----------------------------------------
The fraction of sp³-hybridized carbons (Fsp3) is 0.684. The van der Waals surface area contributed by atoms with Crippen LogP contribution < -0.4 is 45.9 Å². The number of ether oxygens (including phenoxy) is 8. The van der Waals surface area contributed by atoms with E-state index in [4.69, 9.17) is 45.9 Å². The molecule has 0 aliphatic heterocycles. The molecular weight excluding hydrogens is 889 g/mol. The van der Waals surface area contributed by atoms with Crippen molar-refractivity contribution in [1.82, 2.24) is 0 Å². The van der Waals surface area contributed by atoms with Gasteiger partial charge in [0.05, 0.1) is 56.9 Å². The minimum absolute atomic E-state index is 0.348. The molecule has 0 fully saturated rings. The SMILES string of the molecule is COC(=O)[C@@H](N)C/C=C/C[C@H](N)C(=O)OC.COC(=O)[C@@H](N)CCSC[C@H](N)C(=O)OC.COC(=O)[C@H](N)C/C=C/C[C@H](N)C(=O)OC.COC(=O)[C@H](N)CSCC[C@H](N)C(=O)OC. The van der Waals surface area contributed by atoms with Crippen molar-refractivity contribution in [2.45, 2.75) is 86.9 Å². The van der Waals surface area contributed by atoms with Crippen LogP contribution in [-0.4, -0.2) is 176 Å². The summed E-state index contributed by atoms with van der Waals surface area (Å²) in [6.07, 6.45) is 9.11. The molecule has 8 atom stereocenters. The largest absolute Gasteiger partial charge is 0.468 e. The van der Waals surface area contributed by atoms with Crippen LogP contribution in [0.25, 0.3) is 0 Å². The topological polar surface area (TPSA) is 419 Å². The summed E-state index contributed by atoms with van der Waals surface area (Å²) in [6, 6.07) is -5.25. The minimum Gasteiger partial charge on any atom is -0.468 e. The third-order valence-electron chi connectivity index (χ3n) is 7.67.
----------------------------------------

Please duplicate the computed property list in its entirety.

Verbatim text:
The fraction of sp³-hybridized carbons (Fsp3) is 0.684. The van der Waals surface area contributed by atoms with Crippen LogP contribution < -0.4 is 45.9 Å². The number of ether oxygens (including phenoxy) is 8. The van der Waals surface area contributed by atoms with E-state index in [4.69, 9.17) is 45.9 Å². The molecule has 0 aliphatic heterocycles. The molecular weight excluding hydrogens is 889 g/mol. The van der Waals surface area contributed by atoms with Crippen molar-refractivity contribution in [1.82, 2.24) is 0 Å². The van der Waals surface area contributed by atoms with Gasteiger partial charge in [0.05, 0.1) is 56.9 Å². The minimum absolute atomic E-state index is 0.348. The molecule has 0 fully saturated rings. The SMILES string of the molecule is COC(=O)[C@@H](N)C/C=C/C[C@H](N)C(=O)OC.COC(=O)[C@@H](N)CCSC[C@H](N)C(=O)OC.COC(=O)[C@H](N)C/C=C/C[C@H](N)C(=O)OC.COC(=O)[C@H](N)CSCC[C@H](N)C(=O)OC. The van der Waals surface area contributed by atoms with Crippen molar-refractivity contribution in [2.45, 2.75) is 86.9 Å². The van der Waals surface area contributed by atoms with Crippen LogP contribution in [-0.4, -0.2) is 176 Å². The summed E-state index contributed by atoms with van der Waals surface area (Å²) in [6.07, 6.45) is 9.11. The molecule has 8 atom stereocenters. The largest absolute Gasteiger partial charge is 0.468 e. The van der Waals surface area contributed by atoms with Crippen LogP contribution in [0.25, 0.3) is 0 Å². The topological polar surface area (TPSA) is 419 Å². The summed E-state index contributed by atoms with van der Waals surface area (Å²) in [6, 6.07) is -5.25. The minimum Gasteiger partial charge on any atom is -0.468 e. The third-order valence-electron chi connectivity index (χ3n) is 7.67.